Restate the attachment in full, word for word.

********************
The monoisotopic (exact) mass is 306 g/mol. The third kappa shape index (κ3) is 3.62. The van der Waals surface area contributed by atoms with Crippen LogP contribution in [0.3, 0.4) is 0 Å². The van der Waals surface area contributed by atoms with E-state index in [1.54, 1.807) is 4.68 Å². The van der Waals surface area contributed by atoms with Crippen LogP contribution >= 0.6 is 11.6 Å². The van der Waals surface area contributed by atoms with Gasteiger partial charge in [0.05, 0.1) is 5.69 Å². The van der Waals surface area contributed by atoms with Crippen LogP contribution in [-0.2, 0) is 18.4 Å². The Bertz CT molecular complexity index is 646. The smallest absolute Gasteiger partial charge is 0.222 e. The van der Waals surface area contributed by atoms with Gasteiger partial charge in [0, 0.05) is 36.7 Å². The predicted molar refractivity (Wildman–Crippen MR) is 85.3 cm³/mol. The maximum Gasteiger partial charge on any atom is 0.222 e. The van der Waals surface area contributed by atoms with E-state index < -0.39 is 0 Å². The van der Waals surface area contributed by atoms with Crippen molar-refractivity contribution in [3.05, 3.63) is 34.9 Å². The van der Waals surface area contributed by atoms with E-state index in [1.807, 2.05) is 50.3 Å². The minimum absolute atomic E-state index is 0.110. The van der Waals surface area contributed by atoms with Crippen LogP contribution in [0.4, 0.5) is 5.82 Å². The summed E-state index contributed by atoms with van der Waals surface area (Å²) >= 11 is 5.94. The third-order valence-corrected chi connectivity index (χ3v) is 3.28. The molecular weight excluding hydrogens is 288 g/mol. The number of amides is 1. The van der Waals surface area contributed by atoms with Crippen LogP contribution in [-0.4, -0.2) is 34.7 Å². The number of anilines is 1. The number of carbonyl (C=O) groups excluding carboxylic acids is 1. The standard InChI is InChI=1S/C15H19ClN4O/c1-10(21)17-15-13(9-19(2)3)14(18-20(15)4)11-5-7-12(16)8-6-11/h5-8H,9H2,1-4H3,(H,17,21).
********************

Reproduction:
The monoisotopic (exact) mass is 306 g/mol. The third kappa shape index (κ3) is 3.62. The van der Waals surface area contributed by atoms with Crippen LogP contribution in [0.3, 0.4) is 0 Å². The van der Waals surface area contributed by atoms with E-state index in [1.54, 1.807) is 4.68 Å². The van der Waals surface area contributed by atoms with Crippen LogP contribution >= 0.6 is 11.6 Å². The van der Waals surface area contributed by atoms with Gasteiger partial charge in [0.05, 0.1) is 5.69 Å². The van der Waals surface area contributed by atoms with Crippen LogP contribution in [-0.2, 0) is 18.4 Å². The Bertz CT molecular complexity index is 646. The smallest absolute Gasteiger partial charge is 0.222 e. The van der Waals surface area contributed by atoms with Gasteiger partial charge in [0, 0.05) is 36.7 Å². The predicted molar refractivity (Wildman–Crippen MR) is 85.3 cm³/mol. The maximum Gasteiger partial charge on any atom is 0.222 e. The van der Waals surface area contributed by atoms with E-state index < -0.39 is 0 Å². The van der Waals surface area contributed by atoms with Crippen molar-refractivity contribution in [3.05, 3.63) is 34.9 Å². The van der Waals surface area contributed by atoms with E-state index in [1.807, 2.05) is 50.3 Å². The minimum absolute atomic E-state index is 0.110. The van der Waals surface area contributed by atoms with Crippen LogP contribution in [0.4, 0.5) is 5.82 Å². The summed E-state index contributed by atoms with van der Waals surface area (Å²) >= 11 is 5.94. The third-order valence-corrected chi connectivity index (χ3v) is 3.28. The molecular weight excluding hydrogens is 288 g/mol. The number of amides is 1. The van der Waals surface area contributed by atoms with Crippen LogP contribution in [-0.4, -0.2) is 34.7 Å². The number of anilines is 1. The number of carbonyl (C=O) groups excluding carboxylic acids is 1. The standard InChI is InChI=1S/C15H19ClN4O/c1-10(21)17-15-13(9-19(2)3)14(18-20(15)4)11-5-7-12(16)8-6-11/h5-8H,9H2,1-4H3,(H,17,21).